As Guardians of the Galaxy Vol. 3 hits theaters nationwide, reviews of the film are pouring in. According to Rotten Tomatoes, the film is currently 80% fresh, based on 252 reviews, but movie goers are absolutely loving the film and have given it an audience score of 96%.
This third and last installment of James Gunn’s Guardians of the Galaxy is the darkest and most gory of all previous Marvel films, and apparently viewers are loving the overall message about animal rights and the horrors of animal testing, which is the main focus of Rocket’s backstory.
In Guardians of the Galaxy Vol. 3, our beloved band of misfits are looking a bit different these days. Peter Quill, still reeling from the loss of Gamora, must rally his team around him to defend the universe along with protecting one of their own. A mission that, if not completed successfully, could quite possibly lead to the end of the Guardians as we know them.
Gunn writes and directs Guardians of the Galaxy Vol. 3, which stars Chris Pratt, Zoe Saldana, Dave Bautista, Karen Gillan, Pom Klementieff, featuring Vin Diesel as Groot, Bradley Cooper as Rocket, Sean Gunn, Chukwudi Iwuji, Will Poulter, and Maria Bakalova.
Kevin Feige is the producer and Louis D’Esposito, Victoria Alonso, Nikolas Korda, Simon Hatt, and Sara Smith serve as executive producers.
While the majority of the reviews are favorable, this film has proven to be polarizing among critics. Here’s what critics are saying about Guardians of the Galaxy Vol. 3:
Frank Scheck from the Hollywood Reporter said, “this edition largely succeeds like the other ones, thanks to the chemistry of the main ensemble, who have grown into their characters with relaxed ease. The interplay among them is frequently delightful, especially between the mind-controlling Mantis (Pom Klementieff) and the big doofus Drax (Dave Bautista), who come across like alien versions of Laurel and Hardy. Karen Gillan’s Nebula is more acerbic than ever, and Vin Diesel’s Groot has grown up to be a much bigger tree, although his vocabulary hasn’t improved very much. And Kraglin, played by Sean Gunn (the director’s brother), well, he’s still there.”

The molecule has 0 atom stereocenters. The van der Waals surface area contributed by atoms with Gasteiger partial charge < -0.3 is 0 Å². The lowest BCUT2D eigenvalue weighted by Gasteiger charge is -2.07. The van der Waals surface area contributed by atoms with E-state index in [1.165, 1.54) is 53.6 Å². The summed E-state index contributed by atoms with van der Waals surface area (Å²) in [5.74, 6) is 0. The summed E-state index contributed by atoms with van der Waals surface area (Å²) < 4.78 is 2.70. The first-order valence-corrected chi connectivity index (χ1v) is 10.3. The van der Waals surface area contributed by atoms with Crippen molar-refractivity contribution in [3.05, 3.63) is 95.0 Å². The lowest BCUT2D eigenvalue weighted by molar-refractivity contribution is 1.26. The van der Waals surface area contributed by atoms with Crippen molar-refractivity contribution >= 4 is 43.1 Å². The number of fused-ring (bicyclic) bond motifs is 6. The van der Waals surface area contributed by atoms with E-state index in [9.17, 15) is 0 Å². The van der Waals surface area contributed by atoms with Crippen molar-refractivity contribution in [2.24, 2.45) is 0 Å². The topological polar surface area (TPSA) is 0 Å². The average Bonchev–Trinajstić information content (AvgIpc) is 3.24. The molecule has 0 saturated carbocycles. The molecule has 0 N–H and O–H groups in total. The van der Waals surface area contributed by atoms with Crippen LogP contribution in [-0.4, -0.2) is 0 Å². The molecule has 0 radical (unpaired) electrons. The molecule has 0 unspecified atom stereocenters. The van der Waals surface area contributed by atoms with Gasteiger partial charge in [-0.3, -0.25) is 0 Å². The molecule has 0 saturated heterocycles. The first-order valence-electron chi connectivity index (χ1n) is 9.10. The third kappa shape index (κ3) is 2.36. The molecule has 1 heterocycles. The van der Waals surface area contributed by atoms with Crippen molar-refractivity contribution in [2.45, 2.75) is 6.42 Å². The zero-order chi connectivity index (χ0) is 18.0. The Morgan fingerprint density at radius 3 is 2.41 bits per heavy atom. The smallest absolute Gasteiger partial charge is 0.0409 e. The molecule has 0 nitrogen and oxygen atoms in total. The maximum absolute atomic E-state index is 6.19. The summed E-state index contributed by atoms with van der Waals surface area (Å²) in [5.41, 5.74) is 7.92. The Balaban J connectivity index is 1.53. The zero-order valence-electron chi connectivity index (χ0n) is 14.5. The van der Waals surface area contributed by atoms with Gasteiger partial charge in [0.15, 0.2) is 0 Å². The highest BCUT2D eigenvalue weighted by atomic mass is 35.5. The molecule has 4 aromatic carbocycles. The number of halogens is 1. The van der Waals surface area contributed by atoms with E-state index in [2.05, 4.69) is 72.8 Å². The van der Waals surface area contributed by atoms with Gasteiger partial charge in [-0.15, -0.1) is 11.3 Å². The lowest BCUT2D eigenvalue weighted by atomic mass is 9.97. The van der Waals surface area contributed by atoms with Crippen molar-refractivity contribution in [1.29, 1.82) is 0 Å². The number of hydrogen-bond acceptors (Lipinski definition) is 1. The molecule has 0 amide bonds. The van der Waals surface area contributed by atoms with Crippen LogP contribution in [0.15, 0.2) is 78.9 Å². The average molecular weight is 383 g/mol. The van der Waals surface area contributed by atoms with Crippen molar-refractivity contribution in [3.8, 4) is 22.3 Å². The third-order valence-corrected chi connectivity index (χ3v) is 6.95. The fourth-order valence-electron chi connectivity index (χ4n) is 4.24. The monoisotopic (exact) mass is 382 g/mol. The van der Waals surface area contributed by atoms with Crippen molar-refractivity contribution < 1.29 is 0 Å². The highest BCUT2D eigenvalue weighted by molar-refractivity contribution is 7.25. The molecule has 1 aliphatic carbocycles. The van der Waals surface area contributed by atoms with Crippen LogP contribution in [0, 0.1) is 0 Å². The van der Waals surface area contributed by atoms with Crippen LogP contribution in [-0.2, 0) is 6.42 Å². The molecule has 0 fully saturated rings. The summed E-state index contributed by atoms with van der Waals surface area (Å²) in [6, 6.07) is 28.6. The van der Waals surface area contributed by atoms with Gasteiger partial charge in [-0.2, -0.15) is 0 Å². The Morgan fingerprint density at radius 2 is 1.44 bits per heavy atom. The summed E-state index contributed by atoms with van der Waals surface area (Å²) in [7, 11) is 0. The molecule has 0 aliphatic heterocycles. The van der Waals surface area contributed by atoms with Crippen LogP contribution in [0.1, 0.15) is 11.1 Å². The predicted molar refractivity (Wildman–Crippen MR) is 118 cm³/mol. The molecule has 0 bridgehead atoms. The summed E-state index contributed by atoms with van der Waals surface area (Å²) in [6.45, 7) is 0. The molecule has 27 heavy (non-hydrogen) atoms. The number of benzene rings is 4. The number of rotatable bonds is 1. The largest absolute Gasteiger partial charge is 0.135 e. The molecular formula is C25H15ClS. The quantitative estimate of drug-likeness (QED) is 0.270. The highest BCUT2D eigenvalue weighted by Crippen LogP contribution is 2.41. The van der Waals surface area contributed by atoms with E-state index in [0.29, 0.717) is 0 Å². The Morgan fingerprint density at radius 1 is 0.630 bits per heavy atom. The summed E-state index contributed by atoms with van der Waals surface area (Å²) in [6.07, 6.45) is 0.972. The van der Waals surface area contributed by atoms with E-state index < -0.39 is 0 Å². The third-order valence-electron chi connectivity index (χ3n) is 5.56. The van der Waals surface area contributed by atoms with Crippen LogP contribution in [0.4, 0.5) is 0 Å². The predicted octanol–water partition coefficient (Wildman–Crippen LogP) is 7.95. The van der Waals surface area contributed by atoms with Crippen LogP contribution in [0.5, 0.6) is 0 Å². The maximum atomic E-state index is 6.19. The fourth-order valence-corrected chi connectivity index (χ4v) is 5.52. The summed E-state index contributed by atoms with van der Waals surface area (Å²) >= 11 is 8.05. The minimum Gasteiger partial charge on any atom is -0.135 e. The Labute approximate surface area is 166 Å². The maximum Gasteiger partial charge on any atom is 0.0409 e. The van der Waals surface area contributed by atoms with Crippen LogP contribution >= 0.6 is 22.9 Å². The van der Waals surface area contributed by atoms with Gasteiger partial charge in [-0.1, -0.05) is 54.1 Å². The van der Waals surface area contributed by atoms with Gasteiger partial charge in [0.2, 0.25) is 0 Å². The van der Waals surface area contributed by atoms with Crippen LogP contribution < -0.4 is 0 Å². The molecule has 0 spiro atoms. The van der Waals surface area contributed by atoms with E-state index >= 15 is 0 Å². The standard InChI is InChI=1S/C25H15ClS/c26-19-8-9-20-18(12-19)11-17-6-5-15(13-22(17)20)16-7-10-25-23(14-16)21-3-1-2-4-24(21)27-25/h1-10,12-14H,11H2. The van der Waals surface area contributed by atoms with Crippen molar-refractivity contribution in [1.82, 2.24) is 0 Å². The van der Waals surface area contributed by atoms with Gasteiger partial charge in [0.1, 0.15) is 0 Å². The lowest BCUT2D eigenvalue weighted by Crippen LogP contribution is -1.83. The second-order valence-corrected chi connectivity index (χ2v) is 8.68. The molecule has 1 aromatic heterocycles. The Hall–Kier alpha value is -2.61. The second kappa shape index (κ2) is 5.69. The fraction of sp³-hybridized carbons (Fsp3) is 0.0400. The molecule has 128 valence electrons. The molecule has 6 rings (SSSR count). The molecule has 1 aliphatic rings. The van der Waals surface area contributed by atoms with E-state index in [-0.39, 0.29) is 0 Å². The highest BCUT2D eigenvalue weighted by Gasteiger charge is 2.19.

Brian Lowry from CNN.com had this to say, “the most unlikely hit among Marvel’s parade of them was all about the unlikeliest of families. Guardians of the Galaxy Vol. 3 drives home that point, with a boisterous and often emotional sequel that feels very much like a true conclusion, fueled in no small part by writer-director James Gunn having migrated his talents over to rival DC.”
Justin Chang from Los Angeles Times also seemed to like it, “Guardians of the Galaxy Vol. 3 has its own appreciable mean streak, to be sure, but that streak is still largely subordinated to sentimental franchise-finale demands. That may be a compromise, but it’s not a failure. For all the visual weirdness and misfit irreverence he pumped into these stories, Gunn’s obvious love for these characters has been the trilogy’s consistent and undeniable saving grace. And he notably doesn’t sell out that love as he brings those characters all to a conclusion, or at least a mid-franchise inflection point, that carries an ache of bittersweet feeling.”